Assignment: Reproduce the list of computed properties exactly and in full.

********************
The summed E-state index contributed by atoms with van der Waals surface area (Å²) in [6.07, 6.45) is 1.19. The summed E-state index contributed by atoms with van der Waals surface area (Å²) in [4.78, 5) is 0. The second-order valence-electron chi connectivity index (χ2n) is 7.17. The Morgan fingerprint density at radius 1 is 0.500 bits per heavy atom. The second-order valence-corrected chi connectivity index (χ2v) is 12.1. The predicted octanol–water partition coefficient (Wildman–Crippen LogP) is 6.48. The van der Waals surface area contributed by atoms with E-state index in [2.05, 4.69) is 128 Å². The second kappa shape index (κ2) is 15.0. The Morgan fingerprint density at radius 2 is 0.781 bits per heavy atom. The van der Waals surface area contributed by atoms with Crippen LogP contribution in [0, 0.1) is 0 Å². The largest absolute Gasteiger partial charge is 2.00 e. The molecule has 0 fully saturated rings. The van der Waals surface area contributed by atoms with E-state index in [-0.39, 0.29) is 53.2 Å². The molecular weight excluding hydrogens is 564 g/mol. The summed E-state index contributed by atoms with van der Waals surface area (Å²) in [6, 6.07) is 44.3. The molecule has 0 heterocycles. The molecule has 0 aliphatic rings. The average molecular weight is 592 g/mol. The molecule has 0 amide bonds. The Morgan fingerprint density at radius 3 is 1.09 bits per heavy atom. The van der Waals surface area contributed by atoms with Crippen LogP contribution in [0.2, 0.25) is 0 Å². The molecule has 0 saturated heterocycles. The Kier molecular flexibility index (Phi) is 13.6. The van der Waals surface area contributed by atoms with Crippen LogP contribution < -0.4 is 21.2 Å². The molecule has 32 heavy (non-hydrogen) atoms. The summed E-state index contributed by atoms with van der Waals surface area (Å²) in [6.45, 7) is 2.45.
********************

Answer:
The summed E-state index contributed by atoms with van der Waals surface area (Å²) in [6.07, 6.45) is 1.19. The summed E-state index contributed by atoms with van der Waals surface area (Å²) in [4.78, 5) is 0. The second-order valence-electron chi connectivity index (χ2n) is 7.17. The Morgan fingerprint density at radius 1 is 0.500 bits per heavy atom. The second-order valence-corrected chi connectivity index (χ2v) is 12.1. The predicted octanol–water partition coefficient (Wildman–Crippen LogP) is 6.48. The van der Waals surface area contributed by atoms with E-state index in [2.05, 4.69) is 128 Å². The second kappa shape index (κ2) is 15.0. The Morgan fingerprint density at radius 2 is 0.781 bits per heavy atom. The van der Waals surface area contributed by atoms with Crippen LogP contribution in [0, 0.1) is 0 Å². The largest absolute Gasteiger partial charge is 2.00 e. The molecule has 0 fully saturated rings. The van der Waals surface area contributed by atoms with E-state index in [-0.39, 0.29) is 53.2 Å². The molecular weight excluding hydrogens is 564 g/mol. The summed E-state index contributed by atoms with van der Waals surface area (Å²) in [6, 6.07) is 44.3. The molecule has 0 heterocycles. The molecule has 0 aliphatic rings. The average molecular weight is 592 g/mol. The molecule has 0 amide bonds. The Morgan fingerprint density at radius 3 is 1.09 bits per heavy atom. The van der Waals surface area contributed by atoms with Crippen LogP contribution in [0.2, 0.25) is 0 Å². The molecule has 0 saturated heterocycles. The Kier molecular flexibility index (Phi) is 13.6. The van der Waals surface area contributed by atoms with Crippen LogP contribution < -0.4 is 21.2 Å². The molecule has 32 heavy (non-hydrogen) atoms. The summed E-state index contributed by atoms with van der Waals surface area (Å²) in [6.45, 7) is 2.45.